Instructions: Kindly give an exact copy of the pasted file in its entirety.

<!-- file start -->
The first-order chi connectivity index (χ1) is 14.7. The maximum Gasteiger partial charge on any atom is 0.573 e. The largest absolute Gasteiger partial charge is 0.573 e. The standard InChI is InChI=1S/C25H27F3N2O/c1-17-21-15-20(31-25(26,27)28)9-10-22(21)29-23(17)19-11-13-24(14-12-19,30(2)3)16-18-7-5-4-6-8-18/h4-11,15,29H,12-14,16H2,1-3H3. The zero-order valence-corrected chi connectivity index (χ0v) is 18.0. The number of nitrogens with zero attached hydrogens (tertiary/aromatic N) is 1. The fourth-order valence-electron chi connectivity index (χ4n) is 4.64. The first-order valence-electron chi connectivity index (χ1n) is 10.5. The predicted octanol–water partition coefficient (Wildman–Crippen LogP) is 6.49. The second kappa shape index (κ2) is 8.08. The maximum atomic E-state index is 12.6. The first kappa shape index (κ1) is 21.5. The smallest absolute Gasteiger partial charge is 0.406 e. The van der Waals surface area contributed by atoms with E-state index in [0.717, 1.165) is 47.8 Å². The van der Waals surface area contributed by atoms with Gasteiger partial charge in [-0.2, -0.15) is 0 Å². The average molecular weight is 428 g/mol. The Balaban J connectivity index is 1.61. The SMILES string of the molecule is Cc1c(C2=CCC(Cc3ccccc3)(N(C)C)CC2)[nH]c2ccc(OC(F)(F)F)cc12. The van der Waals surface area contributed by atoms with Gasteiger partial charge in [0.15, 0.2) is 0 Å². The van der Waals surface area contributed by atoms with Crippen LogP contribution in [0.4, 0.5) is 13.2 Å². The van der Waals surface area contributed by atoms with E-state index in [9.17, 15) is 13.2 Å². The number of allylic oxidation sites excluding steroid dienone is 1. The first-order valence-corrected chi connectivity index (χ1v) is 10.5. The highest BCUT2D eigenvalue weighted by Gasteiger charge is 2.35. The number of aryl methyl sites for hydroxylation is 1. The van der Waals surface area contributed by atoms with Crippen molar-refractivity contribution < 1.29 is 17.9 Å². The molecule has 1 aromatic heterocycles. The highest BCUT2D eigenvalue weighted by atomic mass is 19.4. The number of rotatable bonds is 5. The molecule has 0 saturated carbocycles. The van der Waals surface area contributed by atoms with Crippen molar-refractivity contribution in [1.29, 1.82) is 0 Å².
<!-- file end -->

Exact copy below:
The first-order chi connectivity index (χ1) is 14.7. The maximum Gasteiger partial charge on any atom is 0.573 e. The largest absolute Gasteiger partial charge is 0.573 e. The standard InChI is InChI=1S/C25H27F3N2O/c1-17-21-15-20(31-25(26,27)28)9-10-22(21)29-23(17)19-11-13-24(14-12-19,30(2)3)16-18-7-5-4-6-8-18/h4-11,15,29H,12-14,16H2,1-3H3. The zero-order valence-corrected chi connectivity index (χ0v) is 18.0. The number of nitrogens with zero attached hydrogens (tertiary/aromatic N) is 1. The fourth-order valence-electron chi connectivity index (χ4n) is 4.64. The first-order valence-electron chi connectivity index (χ1n) is 10.5. The predicted octanol–water partition coefficient (Wildman–Crippen LogP) is 6.49. The second kappa shape index (κ2) is 8.08. The maximum atomic E-state index is 12.6. The first kappa shape index (κ1) is 21.5. The smallest absolute Gasteiger partial charge is 0.406 e. The van der Waals surface area contributed by atoms with E-state index in [0.717, 1.165) is 47.8 Å². The van der Waals surface area contributed by atoms with Gasteiger partial charge in [-0.2, -0.15) is 0 Å². The average molecular weight is 428 g/mol. The Balaban J connectivity index is 1.61. The SMILES string of the molecule is Cc1c(C2=CCC(Cc3ccccc3)(N(C)C)CC2)[nH]c2ccc(OC(F)(F)F)cc12. The van der Waals surface area contributed by atoms with Gasteiger partial charge in [0.15, 0.2) is 0 Å². The van der Waals surface area contributed by atoms with Crippen LogP contribution in [0.4, 0.5) is 13.2 Å². The van der Waals surface area contributed by atoms with E-state index in [9.17, 15) is 13.2 Å². The number of allylic oxidation sites excluding steroid dienone is 1. The first-order valence-corrected chi connectivity index (χ1v) is 10.5. The highest BCUT2D eigenvalue weighted by Gasteiger charge is 2.35. The number of aryl methyl sites for hydroxylation is 1. The van der Waals surface area contributed by atoms with Crippen molar-refractivity contribution < 1.29 is 17.9 Å². The molecule has 1 aromatic heterocycles. The highest BCUT2D eigenvalue weighted by atomic mass is 19.4. The number of rotatable bonds is 5. The molecule has 0 saturated carbocycles. The van der Waals surface area contributed by atoms with Crippen molar-refractivity contribution in [1.29, 1.82) is 0 Å².